Since influencer marketing became a major discipline within marketing and since brands are increasingly using it as a strategy that can provide a high ROI in their campaigns, a large number of frauds and fake influencers have proliferated.

It’s a fact: not all influencers we find on social networks are authentic. In fact, only 40% of active content creators worldwide are free from various forms of fraud such as buying followers, paid comments, etc.

The main reason why brands “fall” into this type of fraud is the lack of knowledge on how to recognize a fake influencer. To avoid this, it is recommended to ask for references about the influencer, research their audience, ask the professional for data and statistics, and use specialized tools to analyze profile data.

How do these fake influencers operate?

Each case must be different, but there are three techniques that the lowest level ones resort to that we should all be aware of. Other more sophisticated frauds will use other types of tricks that are more difficult to detect.

Automated bots

Automated bots are a type of influencer marketing fraud. These bots are automated programs for “liking,” sharing and commenting. These users usually use them to increase metrics on their own posts, to give the appearance that they have an active community. However, the engagement they provide is not real.

Buying followers

This is perhaps the most used and well-known method, since it has been proven that it is possible to buy followers for very little money. The fraud consists of buying a certain number of followers in order to make a profile look like it has a community with a large number of followers. It is important to keep in mind that profiles with purchased followers do not achieve a good engagement rate. An Instagram profile with 100,000 followers, but with approximately 10-20 likes per post is a clear example of a fake profile.

Engagement groups

Engagement groups are people who join groups with the aim of exchanging likes, comments and follows. In this way, they create the illusion of having real interactions, and although they are real people and not bots, such interactions have no real value for the influencer. Let’s remember that what makes an influencer relevant in social networks is their relationship with their community. Using this kind of groups is a trick that, if detected, is a reason to detract credibility to the influencer.

What are the signs that warn me of a possible fraud?

We must take into account some specific signs of each social network that is used. If it is Instagram, pay attention to the quality of the photos, videos and stories. A fake profile will not invest in quality photos, will not maintain a feed with valuable content or use hashtags according to the subject matter.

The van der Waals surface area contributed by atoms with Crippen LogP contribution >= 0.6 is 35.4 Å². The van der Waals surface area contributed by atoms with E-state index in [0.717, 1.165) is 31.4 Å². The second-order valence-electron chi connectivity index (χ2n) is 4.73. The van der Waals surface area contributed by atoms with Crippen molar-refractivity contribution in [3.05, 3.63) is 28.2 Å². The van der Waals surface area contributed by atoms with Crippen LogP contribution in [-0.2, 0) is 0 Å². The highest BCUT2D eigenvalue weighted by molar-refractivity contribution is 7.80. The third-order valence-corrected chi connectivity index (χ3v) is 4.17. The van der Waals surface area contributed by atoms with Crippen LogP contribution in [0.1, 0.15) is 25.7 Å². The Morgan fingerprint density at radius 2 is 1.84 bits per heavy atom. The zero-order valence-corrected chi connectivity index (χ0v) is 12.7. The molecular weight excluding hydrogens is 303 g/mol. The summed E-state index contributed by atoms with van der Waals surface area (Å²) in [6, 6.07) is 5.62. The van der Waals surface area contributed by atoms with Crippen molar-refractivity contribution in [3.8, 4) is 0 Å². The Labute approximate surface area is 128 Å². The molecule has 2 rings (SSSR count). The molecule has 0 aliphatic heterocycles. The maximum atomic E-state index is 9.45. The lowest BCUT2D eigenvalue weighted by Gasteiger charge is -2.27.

If it is YouTube, analyze the number of views, the ratio between “likes” and “dislikes” of your videos, as well as the type of comments from your followers.

A video with a large number of views but few comments is likely to lend itself to fraud. These signals are valid in other social networks, such as Facebook, Twitter and TikTok.

Low level of engagement of the account

If in the influencer’s profile there is little relationship between the number of followers and the number of interactions, it sets off the alarm bells. A true influencer relates to his or her audience through interactions, and this is evidenced by likes, comments, reproductions, shared posts, etc.

Although not all followers react or interact with every influencer’s post, the ratio between the number of followers and interaction on the profile account reflects its authenticity. An average interaction ratio for every 1,000 followers would be between 40 and 50 likes or reproductions per post.

Rapid increase of followers.

Building an active community takes time and a real influencer invests effort and resources to grow their presence. Perhaps going viral or having a sudden spike in popularity can boost the speed at which the number of followers grows, but this is not the norm. Fake influencer profiles don’t need to build relationships or grow their accounts with effort, but can experience rapid growth through the purchase of followers. Therefore, accounts that have been created recently but boast a high number of followers are mostly fake profiles.

The audience has nothing in common with the influencer.

The audience of the profile has nothing in common or the influencer is located in an area of the world that has nothing to do with their followers.

For example, an influencer who is from the UK, but has followers mainly in Russia, Nigeria or Saudi Arabia, etc., is almost always a fake account.

What are the consequences?

Influencer fraud has become an important risk factor for brands and companies that want to promote their products or services through influencers.

Falling victim to a fake influencer can have very serious consequences that go beyond economic loss. Hiring a fake influencer can have repercussions on the company’s reputation and damage the trust of its target audience. If the audience learns that the company has joined a fake account, they may doubt the credibility of the products, services and brand.

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